Coronavirus | When Does The Cycle End?

I wasn’t going to talk about this. I didn’t want to be another echo in a steady line of chatter, but I have realized two things about this Coronavirus madness. If this panedemic has taught us anything, it is that we truly are as human beings are only concerned about ourselves and the cliche phrase “history repeats itself” rings true to our new reality.

Before I get too far, I should mention that I hardly watch the news. Honestly, I don’t have to, social media is doing its best that it is plastered in every newsfeed, tweet, and vlog. I understand the panic and worry over your financials; I may be a disabled, but I’m not an idiot! I feel for every person who is sick in the hospital forced away from their families and the ones who are upset about the fact that everything is being cancelled.

For the past two days, I have been going through our DVR watching documentaries that I had piled up for a number of weeks. The two I want to talk to you were broadcast on PBS and a part of it’s American Experience program.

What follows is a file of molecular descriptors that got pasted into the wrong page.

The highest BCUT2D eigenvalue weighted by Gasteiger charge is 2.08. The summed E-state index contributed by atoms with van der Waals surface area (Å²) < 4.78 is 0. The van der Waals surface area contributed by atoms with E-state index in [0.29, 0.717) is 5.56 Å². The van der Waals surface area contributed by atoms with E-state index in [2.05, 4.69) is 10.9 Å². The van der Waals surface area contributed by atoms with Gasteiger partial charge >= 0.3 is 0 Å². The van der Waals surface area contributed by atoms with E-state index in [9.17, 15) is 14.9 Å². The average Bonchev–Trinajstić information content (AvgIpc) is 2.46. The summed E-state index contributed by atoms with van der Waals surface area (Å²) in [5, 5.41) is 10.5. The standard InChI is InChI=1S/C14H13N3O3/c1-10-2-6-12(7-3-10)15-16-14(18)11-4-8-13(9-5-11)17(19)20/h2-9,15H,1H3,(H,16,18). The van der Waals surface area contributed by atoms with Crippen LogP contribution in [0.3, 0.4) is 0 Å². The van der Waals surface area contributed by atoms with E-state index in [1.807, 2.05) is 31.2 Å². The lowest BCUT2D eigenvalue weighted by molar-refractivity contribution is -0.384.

The first was about the outbreak of Influenza in 1918-19. I knew from the time it started it was an older episode because of the quality of color on the screen. It was talking to people who were infected or had members of their own family and possibly friends that were diagnosed with it and died.

It featured a lot of elderly people talk about their childhoods before and after the sickness creped into their cities and towns. What really pulled me in was when the narrator explained that it didn’t start with children and their weak immune systems. Instead it was the soldiers in the army camps that were being taken out first. You have to remember that at the time, World War I was going on and the need for young and healthy men were desperately needed to help fight the cause overseas.